Coronavirus: what are your rights at work?

9 April 2020

Find out your rights if you have to take time off work due because of coronavirus

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Many workers are undergoing huge change by working remotely due to the coronavirus pandemic, which has left some facing an uncertain financial future.

Many employees have been told to work from home where possible and others have taken time off to self isolate or care for someone affected by the virus. 

We outline your rights if you have to take time out of work because of coronavirus.  

What is social distancing?

Social distancing is the process of reducing physical distance between people, curbing the spread of the virus.

The government has suggested avoiding: 

  • Contact with people displaying coronavirus symptoms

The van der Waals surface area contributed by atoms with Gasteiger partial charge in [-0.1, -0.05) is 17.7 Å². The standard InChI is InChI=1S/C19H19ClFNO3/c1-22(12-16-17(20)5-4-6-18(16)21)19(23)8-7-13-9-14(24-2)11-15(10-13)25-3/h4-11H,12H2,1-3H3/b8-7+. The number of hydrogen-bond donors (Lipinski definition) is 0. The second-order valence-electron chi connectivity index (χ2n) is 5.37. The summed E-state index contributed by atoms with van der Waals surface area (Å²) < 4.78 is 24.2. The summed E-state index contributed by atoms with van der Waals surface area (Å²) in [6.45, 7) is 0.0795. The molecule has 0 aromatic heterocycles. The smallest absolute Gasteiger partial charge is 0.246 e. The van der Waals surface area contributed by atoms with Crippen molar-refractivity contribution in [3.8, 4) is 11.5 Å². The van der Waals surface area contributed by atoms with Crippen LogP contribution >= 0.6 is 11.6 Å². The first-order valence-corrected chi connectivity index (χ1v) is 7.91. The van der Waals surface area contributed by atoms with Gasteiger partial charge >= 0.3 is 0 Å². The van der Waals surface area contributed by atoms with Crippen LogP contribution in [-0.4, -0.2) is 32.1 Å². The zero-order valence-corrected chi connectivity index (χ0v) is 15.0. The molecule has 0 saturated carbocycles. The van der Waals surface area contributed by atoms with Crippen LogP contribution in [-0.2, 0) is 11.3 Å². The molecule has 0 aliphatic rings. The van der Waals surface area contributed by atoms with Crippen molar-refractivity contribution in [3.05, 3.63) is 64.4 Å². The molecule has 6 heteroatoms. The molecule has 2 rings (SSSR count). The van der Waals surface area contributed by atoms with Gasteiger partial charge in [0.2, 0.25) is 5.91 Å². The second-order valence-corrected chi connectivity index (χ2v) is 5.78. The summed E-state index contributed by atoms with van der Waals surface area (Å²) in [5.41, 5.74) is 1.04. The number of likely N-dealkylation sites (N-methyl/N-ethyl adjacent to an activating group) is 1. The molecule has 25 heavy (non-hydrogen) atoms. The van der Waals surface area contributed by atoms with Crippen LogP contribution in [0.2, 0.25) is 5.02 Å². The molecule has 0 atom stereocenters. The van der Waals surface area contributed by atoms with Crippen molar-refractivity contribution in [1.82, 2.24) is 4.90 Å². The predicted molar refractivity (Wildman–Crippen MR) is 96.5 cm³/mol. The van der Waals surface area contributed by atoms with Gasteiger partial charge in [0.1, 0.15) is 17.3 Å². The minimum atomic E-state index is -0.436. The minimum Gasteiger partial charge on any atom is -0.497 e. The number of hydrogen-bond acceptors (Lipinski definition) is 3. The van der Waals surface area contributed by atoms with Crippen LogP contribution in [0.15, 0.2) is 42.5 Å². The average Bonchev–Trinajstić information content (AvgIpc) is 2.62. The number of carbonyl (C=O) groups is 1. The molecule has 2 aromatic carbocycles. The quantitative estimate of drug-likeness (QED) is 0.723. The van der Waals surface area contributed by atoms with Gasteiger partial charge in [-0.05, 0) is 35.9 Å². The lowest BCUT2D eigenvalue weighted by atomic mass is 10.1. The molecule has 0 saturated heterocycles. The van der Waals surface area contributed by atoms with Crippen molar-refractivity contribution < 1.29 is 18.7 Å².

• Non-essential use of public transport where possible
  • Large and small social gatherings in public spaces
  • Gatherings with friends and family

For more information and advice read the government's guidance on social distancing

What is self-isolation?

Self-isolation involves staying at a secure indoor location and avoiding contact with others. This prevents you spreading the disease or catching it in the first place.

Public Health England (PHE) guidance recommends a self-isolation period of 14 days.

When self-isolating you must:

  • Stay indoors
  • Not go to work, school or public areas
  • Not use public transport e.g. buses trains, tubes or taxis
  • Avoid visitors to your home
  • Ask friends, family members or delivery services to carry out errands for you e.g. getting groceries, medication and other shopping

For more information on how to self-isolate correctly read the full PHE guidance.

Will I get paid if I self-isolate?

If you have been instructed to self-isolate, you will be entitled to sick leave. According to health secretary Matt Hancock, self-isolation should be considered “sickness for employment purposes". The amount of pay you get depends on your employment contract.